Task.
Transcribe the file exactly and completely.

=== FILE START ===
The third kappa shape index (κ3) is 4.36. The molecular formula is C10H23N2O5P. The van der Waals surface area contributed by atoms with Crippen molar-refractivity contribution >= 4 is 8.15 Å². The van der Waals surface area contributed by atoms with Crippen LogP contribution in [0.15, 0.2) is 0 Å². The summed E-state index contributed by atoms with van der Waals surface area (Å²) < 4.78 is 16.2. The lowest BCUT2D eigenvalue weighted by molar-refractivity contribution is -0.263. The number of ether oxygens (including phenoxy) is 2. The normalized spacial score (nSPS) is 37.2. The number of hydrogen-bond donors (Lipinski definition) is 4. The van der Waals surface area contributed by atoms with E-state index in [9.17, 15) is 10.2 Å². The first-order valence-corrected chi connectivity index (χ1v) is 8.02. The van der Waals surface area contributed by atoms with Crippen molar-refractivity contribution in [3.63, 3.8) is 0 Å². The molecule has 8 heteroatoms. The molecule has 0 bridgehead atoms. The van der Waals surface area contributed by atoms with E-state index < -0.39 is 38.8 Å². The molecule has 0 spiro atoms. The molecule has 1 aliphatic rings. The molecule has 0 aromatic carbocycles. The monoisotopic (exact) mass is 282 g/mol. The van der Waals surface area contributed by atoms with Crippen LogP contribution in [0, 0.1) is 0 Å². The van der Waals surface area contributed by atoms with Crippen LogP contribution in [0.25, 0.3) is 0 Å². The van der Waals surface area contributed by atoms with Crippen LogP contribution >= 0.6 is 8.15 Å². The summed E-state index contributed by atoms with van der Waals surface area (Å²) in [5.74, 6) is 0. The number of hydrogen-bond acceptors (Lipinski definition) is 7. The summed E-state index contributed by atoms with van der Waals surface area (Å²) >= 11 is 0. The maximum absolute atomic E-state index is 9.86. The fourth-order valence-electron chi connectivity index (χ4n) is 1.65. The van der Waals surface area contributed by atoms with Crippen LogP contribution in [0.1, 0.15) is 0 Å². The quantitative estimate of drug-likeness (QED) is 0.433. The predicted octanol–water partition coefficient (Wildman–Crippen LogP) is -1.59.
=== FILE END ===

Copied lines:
The third kappa shape index (κ3) is 4.36. The molecular formula is C10H23N2O5P. The van der Waals surface area contributed by atoms with Crippen molar-refractivity contribution >= 4 is 8.15 Å². The van der Waals surface area contributed by atoms with Crippen LogP contribution in [0.15, 0.2) is 0 Å². The summed E-state index contributed by atoms with van der Waals surface area (Å²) < 4.78 is 16.2. The lowest BCUT2D eigenvalue weighted by molar-refractivity contribution is -0.263. The number of ether oxygens (including phenoxy) is 2. The normalized spacial score (nSPS) is 37.2. The number of hydrogen-bond donors (Lipinski definition) is 4. The van der Waals surface area contributed by atoms with E-state index in [9.17, 15) is 10.2 Å². The first-order valence-corrected chi connectivity index (χ1v) is 8.02. The van der Waals surface area contributed by atoms with Crippen molar-refractivity contribution in [3.63, 3.8) is 0 Å². The molecule has 8 heteroatoms. The molecule has 0 bridgehead atoms. The van der Waals surface area contributed by atoms with E-state index < -0.39 is 38.8 Å². The molecule has 0 spiro atoms. The molecule has 1 aliphatic rings. The molecule has 0 aromatic carbocycles. The monoisotopic (exact) mass is 282 g/mol. The van der Waals surface area contributed by atoms with Crippen LogP contribution in [0, 0.1) is 0 Å². The van der Waals surface area contributed by atoms with Crippen LogP contribution in [0.25, 0.3) is 0 Å². The van der Waals surface area contributed by atoms with Crippen LogP contribution >= 0.6 is 8.15 Å². The summed E-state index contributed by atoms with van der Waals surface area (Å²) in [5.74, 6) is 0. The number of hydrogen-bond acceptors (Lipinski definition) is 7. The summed E-state index contributed by atoms with van der Waals surface area (Å²) >= 11 is 0. The maximum absolute atomic E-state index is 9.86. The fourth-order valence-electron chi connectivity index (χ4n) is 1.65. The van der Waals surface area contributed by atoms with Crippen LogP contribution in [0.1, 0.15) is 0 Å². The quantitative estimate of drug-likeness (QED) is 0.433. The predicted octanol–water partition coefficient (Wildman–Crippen LogP) is -1.59.